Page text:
Casper Police Chief Jim Wetzel is no longer serving as head of the department.
Interim City Manager Liz Becher decided not to renew Wetzel’s contract, two sources with knowledge of the change told the Star-Tribune on Friday.
The city manager’s office confirmed Wetzel’s immediate departure in a news release Friday afternoon, shortly after the Star-Tribune reported that his job was in jeopardy.
According to Wetzel’s contract, he was an at-will employee of the city and his employment could be terminated at any time by the city manager.
“The interim city manager has decided to take the police department in a different direction,” Councilwoman Amanda Huckabay said.
Wetzel declined to speak with a Star-Tribune reporter outside the police station Friday afternoon.
As a reporter approached Wetzel in a parking lot, he got into a vehicle with his wife, who smiled and swerved toward the reporter.
“I’m his wife. Don’t you talk to him,” she said after rolling down the window.
“Just go,” Wetzel said before the pair drove away.
Wetzel’s cellphone went straight to voicemail Friday afternoon, and he did not return a reporter’s call. The city manager’s office said Becher was in meetings and unavailable to comment Friday.
Casper police Captain Steve Schulz was appointed interim police chief, according to the news release.
Weeks of uncertainty
Problems within the police department became public in early April with the release of a survey by the local branch of the Fraternal Order of Police, which described a toxic environment created by leadership, including Wetzel. It also indicated officers had taken their concerns to city management and were met with indifference — a charge that officials in city government deny.
In the aftermath, some members of the City Council called for an outside investigation. City Manager V.H. McDonald announced his retirement two days later and then moved up his exit date at the request of Council leadership.
Less than two weeks later, 60 officers — or about two-thirds of the force — gave a vote of no confidence to Wetzel’s leadership. Huckabay called on Wetzel to resign, and Mayor Kenyne Humphrey alluded to it as well. Still, Wetzel said he planned to remain as the city’s top law enforcement official.
“I’m still standing here,” Wetzel said last week. “One day at a time.”
After McDonald retired, Becher said the city has been conducting its own investigation into personnel issues at the police department. That investigation was being handled by local attorney Judith Studer.
Two weeks ago, Becher said she would not make decisions regarding Wetzel’s employment until she received verified information regarding the accusations against him.
“We have to validate everything we do,” she said.
Assistant City Manager Tracey Belser said Friday she believed the city had received a draft of the investigation into personnel issues at the police department being conducted by Studer but that she had not viewed the results.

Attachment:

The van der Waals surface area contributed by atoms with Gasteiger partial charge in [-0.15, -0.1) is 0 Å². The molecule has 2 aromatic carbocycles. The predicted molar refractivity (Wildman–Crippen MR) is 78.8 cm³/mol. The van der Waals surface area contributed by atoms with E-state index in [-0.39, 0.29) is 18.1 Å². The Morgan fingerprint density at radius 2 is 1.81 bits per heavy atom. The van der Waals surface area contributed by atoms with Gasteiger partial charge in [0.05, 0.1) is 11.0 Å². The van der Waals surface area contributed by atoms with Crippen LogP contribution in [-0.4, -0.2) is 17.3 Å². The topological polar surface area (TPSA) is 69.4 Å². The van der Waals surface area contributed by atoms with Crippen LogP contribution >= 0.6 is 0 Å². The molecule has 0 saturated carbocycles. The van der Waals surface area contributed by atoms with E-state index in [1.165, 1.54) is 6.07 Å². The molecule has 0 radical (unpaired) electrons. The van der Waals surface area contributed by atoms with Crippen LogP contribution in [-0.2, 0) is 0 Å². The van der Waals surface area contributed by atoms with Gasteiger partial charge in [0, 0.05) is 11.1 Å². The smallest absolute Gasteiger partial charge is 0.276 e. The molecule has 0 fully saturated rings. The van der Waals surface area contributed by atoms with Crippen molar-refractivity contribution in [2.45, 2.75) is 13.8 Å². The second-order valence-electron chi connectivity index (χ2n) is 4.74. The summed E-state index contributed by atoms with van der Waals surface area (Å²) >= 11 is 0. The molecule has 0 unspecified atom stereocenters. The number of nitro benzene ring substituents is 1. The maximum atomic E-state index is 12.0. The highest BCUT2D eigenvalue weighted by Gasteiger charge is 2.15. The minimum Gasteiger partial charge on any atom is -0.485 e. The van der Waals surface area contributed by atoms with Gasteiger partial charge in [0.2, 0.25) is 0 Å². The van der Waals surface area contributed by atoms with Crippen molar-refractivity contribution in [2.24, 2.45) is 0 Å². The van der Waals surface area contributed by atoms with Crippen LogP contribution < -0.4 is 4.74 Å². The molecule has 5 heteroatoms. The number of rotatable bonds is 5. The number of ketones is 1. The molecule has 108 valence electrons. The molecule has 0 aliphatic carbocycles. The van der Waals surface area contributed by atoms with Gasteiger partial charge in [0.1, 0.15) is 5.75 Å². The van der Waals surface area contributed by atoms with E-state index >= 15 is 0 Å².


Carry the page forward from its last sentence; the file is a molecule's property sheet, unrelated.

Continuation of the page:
Becher said this week that she would be personally involved in reviewing any report produced by Studer.
In the interview last month, Becher said that despite her interim status, she felt empowered to make a leadership change at the police department if needed.
“I am prepared to take action if necessary,” Becher said. “I’ve been asked by Council about that, and I’m prepared.”
City Councilman Shawn Johnson said Becher informed Council leadership of her decision at a meeting on Thursday.
City Council’s role
While several City Council members have said they were comfortable with Becher taking action related to Wetzel, Councilman Charlie Powell called for restraint until Casper hired a permanent manager.
“We are about to go through a process of hiring a city manager and that city manager has a responsibility to evaluate all the department heads, including the police chief,” Powell said on Tuesday.
Johnson backed the interim manager on Friday.
“I trust her judgment on this,” he said. “Given the information that has come to light about everything that’s been going on in the police department, I think it was the right decision.”
Councilman Chris Walsh, who preceded Wetzel as chief, asked Becher last month to request an investigation by state authorities into leadership at the department due to the “potential criminal nature“ of the allegations.
But Becher said she could not request a state investigation at the behest of a single councilman, highlighting an aspect of Casper government that has proved controversial.
City Attorney Bill Luben has advised Council that only the city manager has the authority to handle departmental personnel issues, including police matters, and that the manager was legally prohibited from sharing information about personnel decisions with Council.
Luben said Council had almost no role to play in departmental issues and declined to say in an interview whether he believed members could offer advice or recommendations regarding department heads to the city manager.
Johnson and other Council members have chafed at that directive.
“I cannot imagine that it’s not ok for council to comment on a situation such as a city department crumbling from within!” Johnson wrote in an April email to his colleagues. “I do agree we need to be professional but it doesn’t mean we need to be blind, bound and gagged.”
Long history at department
Wetzel joined the police department in 1999. He worked as a patrol officer, an officer on a state narcotics task force, a patrol sergeant, a detective and a sergeant who oversaw detectives, in addition to serving with the Marines in Iraq.
He is a Casper native and a decorated lieutenant colonel in the Marine Corps Reserves. Wetzel served more than 20 years on active duty and reserves in the Marines.
Former city manager John Patterson promoted Wetzel from sergeant to chief in February 2014.